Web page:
My name is Annemieke Romeijn.

I was born in rural Friesland in 1967, in a strictly Christian family. The happy sixties and seventies took place at an inconceivable distance from where I grew up. I was good at school, I could study anything. But my deepest concerns were about God.

Unfortunately, the theologians at the university of Amsterdam were not as tolerant as I had anticipated. My thesis about Karl Marx and his critique on religion was scornfully rejected. My graduation felt like a farce.

I became a minister nonetheless. The church that hired me was more liberal than university: questions about the relationship between modern science and spiritual experience were debated vividly. I did all the things ministers have been doing over the ages, whilst raising questions rather than imparting answers. My sermons would be based on Winnie the Pooh, letters from Albert Einstein, books from Dorris Lessing and occasionally the bible or the Bhagavad Gita.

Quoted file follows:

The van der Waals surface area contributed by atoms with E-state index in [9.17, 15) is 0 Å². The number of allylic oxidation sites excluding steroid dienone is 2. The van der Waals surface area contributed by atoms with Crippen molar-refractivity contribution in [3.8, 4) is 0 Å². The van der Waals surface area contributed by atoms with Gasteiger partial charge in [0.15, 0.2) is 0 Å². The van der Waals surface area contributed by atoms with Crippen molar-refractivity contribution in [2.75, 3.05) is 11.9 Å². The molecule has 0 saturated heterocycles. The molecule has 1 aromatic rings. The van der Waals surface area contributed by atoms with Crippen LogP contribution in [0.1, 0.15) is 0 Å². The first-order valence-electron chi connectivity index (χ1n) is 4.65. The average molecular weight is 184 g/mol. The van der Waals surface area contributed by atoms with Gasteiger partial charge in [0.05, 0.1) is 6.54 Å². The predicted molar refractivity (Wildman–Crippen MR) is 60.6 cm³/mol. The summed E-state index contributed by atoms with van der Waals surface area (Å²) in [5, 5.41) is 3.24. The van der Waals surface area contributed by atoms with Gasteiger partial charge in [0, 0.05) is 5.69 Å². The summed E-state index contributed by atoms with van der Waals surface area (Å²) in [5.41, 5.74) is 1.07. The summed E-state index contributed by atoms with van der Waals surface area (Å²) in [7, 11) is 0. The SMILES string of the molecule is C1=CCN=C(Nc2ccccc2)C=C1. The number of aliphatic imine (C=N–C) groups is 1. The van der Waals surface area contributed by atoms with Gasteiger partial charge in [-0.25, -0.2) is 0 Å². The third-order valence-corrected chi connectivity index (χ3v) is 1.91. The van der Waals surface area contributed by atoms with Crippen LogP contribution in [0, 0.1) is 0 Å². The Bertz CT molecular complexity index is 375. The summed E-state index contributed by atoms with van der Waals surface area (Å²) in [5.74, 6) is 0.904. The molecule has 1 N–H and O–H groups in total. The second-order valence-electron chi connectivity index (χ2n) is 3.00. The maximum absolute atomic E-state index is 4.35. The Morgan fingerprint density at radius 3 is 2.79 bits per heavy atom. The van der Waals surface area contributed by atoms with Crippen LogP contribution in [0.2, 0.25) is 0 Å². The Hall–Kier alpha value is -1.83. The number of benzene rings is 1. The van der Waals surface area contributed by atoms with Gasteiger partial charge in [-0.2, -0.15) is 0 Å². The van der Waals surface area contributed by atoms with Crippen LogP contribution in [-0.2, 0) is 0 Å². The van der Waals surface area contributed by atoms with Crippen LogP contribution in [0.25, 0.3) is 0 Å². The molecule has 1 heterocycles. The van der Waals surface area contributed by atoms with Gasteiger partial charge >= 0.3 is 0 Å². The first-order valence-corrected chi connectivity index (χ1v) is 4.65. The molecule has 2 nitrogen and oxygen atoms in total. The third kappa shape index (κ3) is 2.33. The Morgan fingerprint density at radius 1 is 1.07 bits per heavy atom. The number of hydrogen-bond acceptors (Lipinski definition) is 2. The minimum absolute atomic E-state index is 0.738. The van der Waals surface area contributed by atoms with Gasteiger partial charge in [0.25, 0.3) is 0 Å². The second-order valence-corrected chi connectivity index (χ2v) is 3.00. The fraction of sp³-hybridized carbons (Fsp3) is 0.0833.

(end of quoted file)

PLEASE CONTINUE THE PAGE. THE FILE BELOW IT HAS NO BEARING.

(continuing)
In 2007 however, I had to conclude that all these liberties could not lift me over the deeply rooted christian template, with Christmas and Eastern. I left the church for good.

I did need lots of therapy after that. After a while I became aware of how I had neglected the innate wisdom of my body and how, more importantly, my sense of health functioned as a guiding principle rather than the idea of a (missing) God. This rather profound insight prompted me to study BCST therapy in London.